October 24, 2011

Speaking your peace

When people give a piece of their minds, they often express a partial piece of a bigger picture. Or to consider another caller on this homophone, a pastor or priest might ask at a wedding if anyone has a reason why the couple should not be married, and, if so, “Speak now or forever hold your peace.”

In chaotic times where rants, rumors, and discordant reports resound against God, Christ, and the church, we might be inclined to hold our peace by severely clamping our teeth against our tongues. We might shy away, wishing we were invisible. Or we might rush in to provide our little piece of the truth as we see it instead of asking God how God sees it. But here’s the thing:

Christian poets and writers have God-given intelligence, which can be called on to search out the truth, re-search information, investigate both sides to a story, and present a full, fair-minded view.

Christian poets and writers have powers of speech and communication capable of ringing longer, louder, and truer than self-expression alone.

The Bible assures Christian poets and Christian writers that, as Christians, we have the mind of Christ (I Corinthians 2:16), especially if we read the Bible and pray for the Holy Spirit to guide us.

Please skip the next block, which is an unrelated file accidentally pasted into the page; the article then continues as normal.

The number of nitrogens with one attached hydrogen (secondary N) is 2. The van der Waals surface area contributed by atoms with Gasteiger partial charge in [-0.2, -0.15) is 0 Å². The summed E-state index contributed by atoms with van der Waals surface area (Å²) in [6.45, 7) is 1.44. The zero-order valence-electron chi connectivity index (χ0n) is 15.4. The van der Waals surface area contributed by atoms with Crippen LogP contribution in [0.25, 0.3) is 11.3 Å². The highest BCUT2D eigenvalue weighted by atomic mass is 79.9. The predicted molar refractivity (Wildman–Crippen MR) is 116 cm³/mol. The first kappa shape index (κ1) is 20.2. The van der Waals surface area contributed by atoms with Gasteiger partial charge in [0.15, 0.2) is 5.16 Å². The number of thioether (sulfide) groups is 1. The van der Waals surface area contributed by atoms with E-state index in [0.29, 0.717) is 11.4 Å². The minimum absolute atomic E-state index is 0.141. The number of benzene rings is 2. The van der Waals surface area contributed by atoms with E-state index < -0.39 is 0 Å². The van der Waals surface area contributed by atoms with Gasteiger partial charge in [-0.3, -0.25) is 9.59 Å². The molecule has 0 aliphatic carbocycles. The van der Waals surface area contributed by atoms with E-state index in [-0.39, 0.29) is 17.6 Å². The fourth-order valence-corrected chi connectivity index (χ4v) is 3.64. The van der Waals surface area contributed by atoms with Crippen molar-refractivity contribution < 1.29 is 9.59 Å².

Becoming attuned to God and in tune with our times can be complex but also simpler than it might sound. For instance, we can pray for discernment, expecting God to answer, and we can examine our minds and motives as we ask ourselves some simple questions:

Does my writing stir up people or stir readers from all cultures to accept the love, healing, forgiveness, redemption, and salvation of our Lord Jesus Christ?

Does speaking peace encourage my Christian brothers and sisters and, indeed, the whole Body of Christ to come together, eager to be at peace with one another?

In what ways can my poems, stories, devotionals, articles, and books bring reconciliation and healing to denominational or other church factions?

Do I willingly, prayerfully, and lovingly speak my piece as part of the ongoing peace of God?


© 2011, Mary Harwell Sayler, all rights reserved.


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